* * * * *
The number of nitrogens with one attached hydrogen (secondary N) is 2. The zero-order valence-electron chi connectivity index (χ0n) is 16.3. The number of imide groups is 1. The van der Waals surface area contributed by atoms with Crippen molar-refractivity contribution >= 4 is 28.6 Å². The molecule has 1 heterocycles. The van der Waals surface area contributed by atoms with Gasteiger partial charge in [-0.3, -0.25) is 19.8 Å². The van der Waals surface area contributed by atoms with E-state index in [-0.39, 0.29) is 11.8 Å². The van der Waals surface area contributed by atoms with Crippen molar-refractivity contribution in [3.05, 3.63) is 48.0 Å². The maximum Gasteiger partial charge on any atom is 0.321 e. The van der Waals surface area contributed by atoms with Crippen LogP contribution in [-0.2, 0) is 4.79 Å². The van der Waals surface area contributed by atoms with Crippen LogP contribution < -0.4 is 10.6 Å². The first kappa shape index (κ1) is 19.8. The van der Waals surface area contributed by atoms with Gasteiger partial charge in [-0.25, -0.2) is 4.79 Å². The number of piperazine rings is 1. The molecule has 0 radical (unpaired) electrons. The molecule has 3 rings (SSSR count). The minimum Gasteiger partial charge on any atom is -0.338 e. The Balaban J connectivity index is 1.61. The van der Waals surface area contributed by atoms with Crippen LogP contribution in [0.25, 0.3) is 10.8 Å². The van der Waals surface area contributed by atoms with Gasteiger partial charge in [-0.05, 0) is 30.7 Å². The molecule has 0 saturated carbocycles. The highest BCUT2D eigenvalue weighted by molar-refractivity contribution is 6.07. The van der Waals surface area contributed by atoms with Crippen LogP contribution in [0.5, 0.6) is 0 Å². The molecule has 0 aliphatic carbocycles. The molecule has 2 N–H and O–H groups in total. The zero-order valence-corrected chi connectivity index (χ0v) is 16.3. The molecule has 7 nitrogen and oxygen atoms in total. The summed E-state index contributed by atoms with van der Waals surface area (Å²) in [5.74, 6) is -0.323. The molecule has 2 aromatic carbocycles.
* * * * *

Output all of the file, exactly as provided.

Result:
The number of nitrogens with one attached hydrogen (secondary N) is 2. The zero-order valence-electron chi connectivity index (χ0n) is 16.3. The number of imide groups is 1. The van der Waals surface area contributed by atoms with Crippen molar-refractivity contribution >= 4 is 28.6 Å². The molecule has 1 heterocycles. The van der Waals surface area contributed by atoms with Gasteiger partial charge in [-0.3, -0.25) is 19.8 Å². The van der Waals surface area contributed by atoms with E-state index in [-0.39, 0.29) is 11.8 Å². The van der Waals surface area contributed by atoms with Crippen molar-refractivity contribution in [3.05, 3.63) is 48.0 Å². The maximum Gasteiger partial charge on any atom is 0.321 e. The van der Waals surface area contributed by atoms with Crippen LogP contribution in [-0.2, 0) is 4.79 Å². The van der Waals surface area contributed by atoms with Crippen LogP contribution < -0.4 is 10.6 Å². The first kappa shape index (κ1) is 19.8. The van der Waals surface area contributed by atoms with Gasteiger partial charge in [-0.25, -0.2) is 4.79 Å². The number of piperazine rings is 1. The molecule has 0 radical (unpaired) electrons. The molecule has 3 rings (SSSR count). The minimum Gasteiger partial charge on any atom is -0.338 e. The Balaban J connectivity index is 1.61. The van der Waals surface area contributed by atoms with Crippen LogP contribution in [0.25, 0.3) is 10.8 Å². The van der Waals surface area contributed by atoms with Gasteiger partial charge in [-0.05, 0) is 30.7 Å². The molecule has 0 saturated carbocycles. The highest BCUT2D eigenvalue weighted by molar-refractivity contribution is 6.07. The van der Waals surface area contributed by atoms with Crippen LogP contribution in [0.5, 0.6) is 0 Å². The molecule has 0 aliphatic carbocycles. The molecule has 2 N–H and O–H groups in total. The zero-order valence-corrected chi connectivity index (χ0v) is 16.3. The molecule has 7 nitrogen and oxygen atoms in total. The summed E-state index contributed by atoms with van der Waals surface area (Å²) in [5.74, 6) is -0.323. The molecule has 2 aromatic carbocycles.